This effectively underwrites these asset classes, helps ensure companies can access funding and reduces the risk of wide scale bankruptcy. In doing so, the Fed is buying assets and assuming risks it has never previously taken on.

The only area of conservatism is that they have persisted with charging premium rates for access to the borrowing. The Fed’s balance sheet has expanded by a third in the space of one month.

The Fed has also signalled that if this is not deemed sufficient, there will be more. The unprecedented liquidity injection has seen a rapid response in asset prices. Investment grade credit indices have almost recouped all their losses since the health crisis began.

Bookmark Pendal's News Centre for the latest COVID-19 market insights from some of Australia's top fund managers. 

The key risk to all this is if the underlying economy fails to recover, leaving some asset markets mis-priced due to the wave of liquidity. Nevertheless, it is hard to overstate the importance of this move in terms of underpinning confidence in funding and the fundamentals in some key asset markets.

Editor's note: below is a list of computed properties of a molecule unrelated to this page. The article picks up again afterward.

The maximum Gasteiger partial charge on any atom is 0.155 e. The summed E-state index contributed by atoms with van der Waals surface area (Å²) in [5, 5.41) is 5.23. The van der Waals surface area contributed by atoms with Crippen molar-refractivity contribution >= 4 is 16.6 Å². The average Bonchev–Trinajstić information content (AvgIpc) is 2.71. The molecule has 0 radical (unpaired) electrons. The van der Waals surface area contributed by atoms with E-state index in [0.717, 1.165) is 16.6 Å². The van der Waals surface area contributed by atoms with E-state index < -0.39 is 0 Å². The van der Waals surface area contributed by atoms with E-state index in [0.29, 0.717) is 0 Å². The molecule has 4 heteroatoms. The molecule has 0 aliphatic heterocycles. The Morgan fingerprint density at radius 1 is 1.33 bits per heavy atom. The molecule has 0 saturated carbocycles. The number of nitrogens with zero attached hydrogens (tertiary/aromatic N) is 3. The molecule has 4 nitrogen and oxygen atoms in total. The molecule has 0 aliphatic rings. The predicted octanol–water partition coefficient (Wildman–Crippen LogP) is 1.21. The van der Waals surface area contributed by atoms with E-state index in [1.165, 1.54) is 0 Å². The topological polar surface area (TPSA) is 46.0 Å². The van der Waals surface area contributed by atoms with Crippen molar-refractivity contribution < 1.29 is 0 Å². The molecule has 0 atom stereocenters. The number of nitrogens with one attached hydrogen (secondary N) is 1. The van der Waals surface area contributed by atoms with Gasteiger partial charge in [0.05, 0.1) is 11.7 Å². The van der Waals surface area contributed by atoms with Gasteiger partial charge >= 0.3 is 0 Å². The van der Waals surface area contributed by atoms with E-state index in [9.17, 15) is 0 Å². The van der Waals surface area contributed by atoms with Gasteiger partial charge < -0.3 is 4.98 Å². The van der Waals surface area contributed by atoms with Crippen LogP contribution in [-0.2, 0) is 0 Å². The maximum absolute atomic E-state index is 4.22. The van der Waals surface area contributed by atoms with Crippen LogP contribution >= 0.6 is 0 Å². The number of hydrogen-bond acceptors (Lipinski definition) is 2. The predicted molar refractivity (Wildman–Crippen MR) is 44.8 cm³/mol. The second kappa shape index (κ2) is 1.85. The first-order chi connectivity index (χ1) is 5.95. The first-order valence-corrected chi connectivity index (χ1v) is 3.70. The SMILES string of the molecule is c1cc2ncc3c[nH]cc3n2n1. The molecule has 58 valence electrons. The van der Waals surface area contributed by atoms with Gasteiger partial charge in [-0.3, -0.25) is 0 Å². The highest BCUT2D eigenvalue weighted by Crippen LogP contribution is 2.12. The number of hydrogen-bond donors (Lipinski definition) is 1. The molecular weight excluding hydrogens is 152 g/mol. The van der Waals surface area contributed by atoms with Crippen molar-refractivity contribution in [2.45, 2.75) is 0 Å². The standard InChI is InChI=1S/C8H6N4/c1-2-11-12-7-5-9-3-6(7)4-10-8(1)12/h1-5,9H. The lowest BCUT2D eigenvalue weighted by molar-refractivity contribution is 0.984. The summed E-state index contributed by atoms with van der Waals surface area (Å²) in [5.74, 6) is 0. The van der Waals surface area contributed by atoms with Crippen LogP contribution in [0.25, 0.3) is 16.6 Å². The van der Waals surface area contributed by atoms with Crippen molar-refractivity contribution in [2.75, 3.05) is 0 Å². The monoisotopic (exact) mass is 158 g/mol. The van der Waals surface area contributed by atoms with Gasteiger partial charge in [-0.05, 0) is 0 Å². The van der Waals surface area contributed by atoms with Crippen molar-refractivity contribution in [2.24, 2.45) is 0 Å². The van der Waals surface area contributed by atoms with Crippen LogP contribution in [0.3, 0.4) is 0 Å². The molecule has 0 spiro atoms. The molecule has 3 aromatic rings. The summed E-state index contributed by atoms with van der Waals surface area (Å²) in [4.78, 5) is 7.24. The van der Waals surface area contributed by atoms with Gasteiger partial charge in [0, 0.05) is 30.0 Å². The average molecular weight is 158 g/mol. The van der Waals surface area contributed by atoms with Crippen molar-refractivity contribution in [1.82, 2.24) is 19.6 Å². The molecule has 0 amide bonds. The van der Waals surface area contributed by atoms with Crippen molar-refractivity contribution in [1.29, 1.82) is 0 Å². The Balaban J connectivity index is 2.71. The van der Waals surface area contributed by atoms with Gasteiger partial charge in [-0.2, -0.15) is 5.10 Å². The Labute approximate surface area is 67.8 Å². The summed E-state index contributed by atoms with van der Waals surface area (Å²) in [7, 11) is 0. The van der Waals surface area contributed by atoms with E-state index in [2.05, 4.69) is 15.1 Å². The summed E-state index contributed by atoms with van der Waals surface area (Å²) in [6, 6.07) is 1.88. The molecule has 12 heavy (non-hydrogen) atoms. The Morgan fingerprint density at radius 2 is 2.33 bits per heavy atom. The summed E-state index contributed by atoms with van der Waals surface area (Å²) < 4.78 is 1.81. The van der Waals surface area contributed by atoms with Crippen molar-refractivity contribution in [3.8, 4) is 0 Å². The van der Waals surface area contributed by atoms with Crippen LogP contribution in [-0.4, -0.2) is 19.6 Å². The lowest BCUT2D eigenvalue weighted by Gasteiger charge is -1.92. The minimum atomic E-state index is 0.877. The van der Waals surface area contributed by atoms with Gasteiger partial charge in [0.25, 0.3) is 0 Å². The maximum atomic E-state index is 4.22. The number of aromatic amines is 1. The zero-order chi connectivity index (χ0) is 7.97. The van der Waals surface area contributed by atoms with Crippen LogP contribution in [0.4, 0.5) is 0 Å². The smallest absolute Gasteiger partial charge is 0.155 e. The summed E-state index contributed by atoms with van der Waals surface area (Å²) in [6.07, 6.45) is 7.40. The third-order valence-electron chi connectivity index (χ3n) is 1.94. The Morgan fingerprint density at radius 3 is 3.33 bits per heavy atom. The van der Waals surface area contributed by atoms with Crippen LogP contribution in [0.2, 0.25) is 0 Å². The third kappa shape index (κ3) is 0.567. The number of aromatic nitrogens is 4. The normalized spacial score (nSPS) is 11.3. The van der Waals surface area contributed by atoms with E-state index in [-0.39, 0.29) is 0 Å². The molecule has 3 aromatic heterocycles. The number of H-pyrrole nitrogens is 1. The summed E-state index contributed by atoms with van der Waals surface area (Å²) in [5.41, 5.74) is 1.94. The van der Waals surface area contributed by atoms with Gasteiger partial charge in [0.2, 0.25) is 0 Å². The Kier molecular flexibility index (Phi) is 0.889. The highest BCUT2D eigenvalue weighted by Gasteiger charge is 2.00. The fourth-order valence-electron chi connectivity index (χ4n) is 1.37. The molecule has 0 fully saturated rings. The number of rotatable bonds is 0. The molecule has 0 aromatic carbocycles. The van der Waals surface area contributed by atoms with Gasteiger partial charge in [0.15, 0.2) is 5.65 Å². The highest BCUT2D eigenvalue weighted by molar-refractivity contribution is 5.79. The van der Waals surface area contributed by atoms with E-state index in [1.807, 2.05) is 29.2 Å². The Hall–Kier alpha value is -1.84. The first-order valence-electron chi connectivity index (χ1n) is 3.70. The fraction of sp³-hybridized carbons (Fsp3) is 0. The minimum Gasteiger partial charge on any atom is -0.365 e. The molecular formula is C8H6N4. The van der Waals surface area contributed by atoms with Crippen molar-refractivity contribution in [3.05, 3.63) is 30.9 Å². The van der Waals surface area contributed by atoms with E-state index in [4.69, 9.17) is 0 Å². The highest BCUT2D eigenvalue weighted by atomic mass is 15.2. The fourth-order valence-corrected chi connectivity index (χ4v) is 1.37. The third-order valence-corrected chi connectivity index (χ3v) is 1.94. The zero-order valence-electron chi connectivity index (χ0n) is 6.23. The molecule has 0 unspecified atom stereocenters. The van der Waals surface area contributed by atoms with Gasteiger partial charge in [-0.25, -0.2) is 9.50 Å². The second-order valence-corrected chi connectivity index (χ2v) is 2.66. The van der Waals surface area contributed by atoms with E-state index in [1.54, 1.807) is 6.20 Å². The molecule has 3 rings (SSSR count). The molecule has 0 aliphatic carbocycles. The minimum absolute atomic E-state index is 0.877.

The key players have cobbled together a deal to address oversupply in the oil market, with a headline agreement to reduce daily production by 9.7 million barrels per day.

The reality is closer to an 8.6 million barrel cut, which won’t come into force until May. This leaves several more week of gross overproduction and inventory build.

Historical observation suggests there will be patchy compliance with the agreement. The issue is that oil demand looks to be down by close to 30 million barrels per day – and global storage could be full by May. The deal may provide some short-term relief, but we remain wary of the sector’s outlook.